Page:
Sonia Gandhi: Nehru belongs to the nation

Nehru’s attitude towards the Opposition recognised its importance in the life of the nation; he actually encouraged it to flourish and speak out forcefully and fearlessly

Photo courtesy: social media
Photo courtesy: social media

Sonia Gandhi

Jawaharlal Nehru secured resounding mandates from the people of our country in 1952, 1957 and 1962. He used these mandates to strengthen the institutions of parliamentary democracy, to firmly ground the principles and provisions of our Constitution and to allow the Opposition to play its legitimate role.

He treated Parliament with the greatest respect, never failing to be present at its sittings. His attitude towards the Opposition recognised its importance in the life of the nation; he actually encouraged it to flourish and speak out forcefully and fearlessly.

In Parliament or outside, there was never any attempt to muzzle dissent, to denigrate those opposed to him as being anti-national, even when – and this was not infrequent – he was at the receiving end of criticism and hostile comment. Rather, individuals and political parties were free to espouse and propagate diverse points of view.

Nehru had many contemporary political adversaries. They were bold in their criticism of the man and his policies. Nehru was mercilessly lampooned in cartoons. Yet at no point of time did he seek to threaten or intimidate.

He was authoritative, but at no point of time did he become authoritarian. He had a huge majority, but never was that majority viewed as a license to impose his will. His was the method of persuasion and reason, of give and take, so that all points of view could have the satisfaction of having been heard and accommodated.

Today, the large-heartedness that Nehru exemplified is conspicuous by its absence. We see our once proud, functioning liberal democracy fast being converted into a fractured, illiberal political entity, a system in which the autonomy and independence of all institutions is being subverted, in which prejudice, bigotry and discrimination are encouraged as instruments of state policy to keep society in a state of perpetual polarisation. As we approach the seventy-second anniversary of our independence, the signs are grim and full of foreboding.

Is this the democracy we want? Is this the democracy for which our forefathers and freedom fighters struggled and sacrificed? The answer is a resounding ‘No’.

The time has come to affirm the values Nehru and his generation espoused – values that are being called into question by forces who had no role in setting the foundations of our nationhood, but who today control the levers of power. Denigration and obliteration of Nehru – and by extension of all those who struggled and worked with him – is the single-point agenda of the Sangh Parivar.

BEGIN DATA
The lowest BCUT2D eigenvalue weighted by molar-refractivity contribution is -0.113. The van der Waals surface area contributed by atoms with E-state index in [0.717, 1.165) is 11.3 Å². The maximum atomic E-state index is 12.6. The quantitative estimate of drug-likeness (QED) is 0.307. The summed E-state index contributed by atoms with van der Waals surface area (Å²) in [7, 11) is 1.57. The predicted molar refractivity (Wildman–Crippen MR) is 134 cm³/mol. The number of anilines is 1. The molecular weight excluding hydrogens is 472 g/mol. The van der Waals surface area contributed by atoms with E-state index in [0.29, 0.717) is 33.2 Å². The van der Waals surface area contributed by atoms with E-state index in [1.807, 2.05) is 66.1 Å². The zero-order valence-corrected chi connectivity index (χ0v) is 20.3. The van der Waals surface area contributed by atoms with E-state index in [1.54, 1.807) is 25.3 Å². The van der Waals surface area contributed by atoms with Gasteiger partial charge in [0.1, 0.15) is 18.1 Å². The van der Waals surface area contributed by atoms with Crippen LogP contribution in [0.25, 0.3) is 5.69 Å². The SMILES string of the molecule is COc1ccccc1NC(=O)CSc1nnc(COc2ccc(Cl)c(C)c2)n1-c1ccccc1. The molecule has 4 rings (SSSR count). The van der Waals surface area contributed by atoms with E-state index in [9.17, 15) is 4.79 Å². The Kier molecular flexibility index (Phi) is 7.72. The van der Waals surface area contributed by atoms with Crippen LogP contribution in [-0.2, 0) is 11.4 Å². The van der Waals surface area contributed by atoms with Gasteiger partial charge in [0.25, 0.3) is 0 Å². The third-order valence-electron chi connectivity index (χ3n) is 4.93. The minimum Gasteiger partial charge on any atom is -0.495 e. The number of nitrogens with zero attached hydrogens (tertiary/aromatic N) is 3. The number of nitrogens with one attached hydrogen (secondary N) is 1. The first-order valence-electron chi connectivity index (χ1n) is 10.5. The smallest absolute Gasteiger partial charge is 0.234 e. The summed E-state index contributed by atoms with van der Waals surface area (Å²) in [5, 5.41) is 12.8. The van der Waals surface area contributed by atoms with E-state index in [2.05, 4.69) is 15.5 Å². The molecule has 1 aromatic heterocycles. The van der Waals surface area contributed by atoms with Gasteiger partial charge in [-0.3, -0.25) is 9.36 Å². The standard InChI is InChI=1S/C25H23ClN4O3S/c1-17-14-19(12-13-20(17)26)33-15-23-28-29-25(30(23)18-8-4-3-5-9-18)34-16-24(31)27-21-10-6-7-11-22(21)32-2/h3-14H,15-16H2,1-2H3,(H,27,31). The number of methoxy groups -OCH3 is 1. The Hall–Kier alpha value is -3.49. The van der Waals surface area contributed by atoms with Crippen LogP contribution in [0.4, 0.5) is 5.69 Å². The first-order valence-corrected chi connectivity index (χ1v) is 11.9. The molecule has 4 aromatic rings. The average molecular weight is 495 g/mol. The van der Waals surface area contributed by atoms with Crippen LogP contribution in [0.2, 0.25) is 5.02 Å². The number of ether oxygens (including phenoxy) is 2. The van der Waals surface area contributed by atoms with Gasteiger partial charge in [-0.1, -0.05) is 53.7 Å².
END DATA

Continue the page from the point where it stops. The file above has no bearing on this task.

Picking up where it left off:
The attacks on Nehru must be recognised for what they are: part of a larger project to re-engineer not just the Indian nation-state, not just Indian democracy, but the very nature of Indian society. To accomplish this, history is being mischievously distorted, facts are being twisted, events as they took place are being re-written. This falsifying of the Nehruvian legacy must not go unchallenged and uncontested.

Nehru was a Congressman, first and last. Yet he belongs to no one political party; he belongs to the nation. Undoubtedly Congressmen and women have a special role to play in preserving, protecting and promoting his values and principles. But this has to be a gigantic national endeavour, in which people of different political persuasions must be engaged, united by a commitment to liberal and pluralistic values.

This does not mean freezing Nehru in time; many of his policies have necessarily to be seen in the context of the times. But we must cherish what he has left us of perennial significance to the life of our country: his uncompromising belief in secularism, in opposing communalism of all kinds; his steadfast faith in a scientific temper; his commitment to eradicating poverty and creating a fair and just society; and his dedication to carving out a niche for our country in the comity of nations.

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Published: 15 Aug 2019, 8:30 AM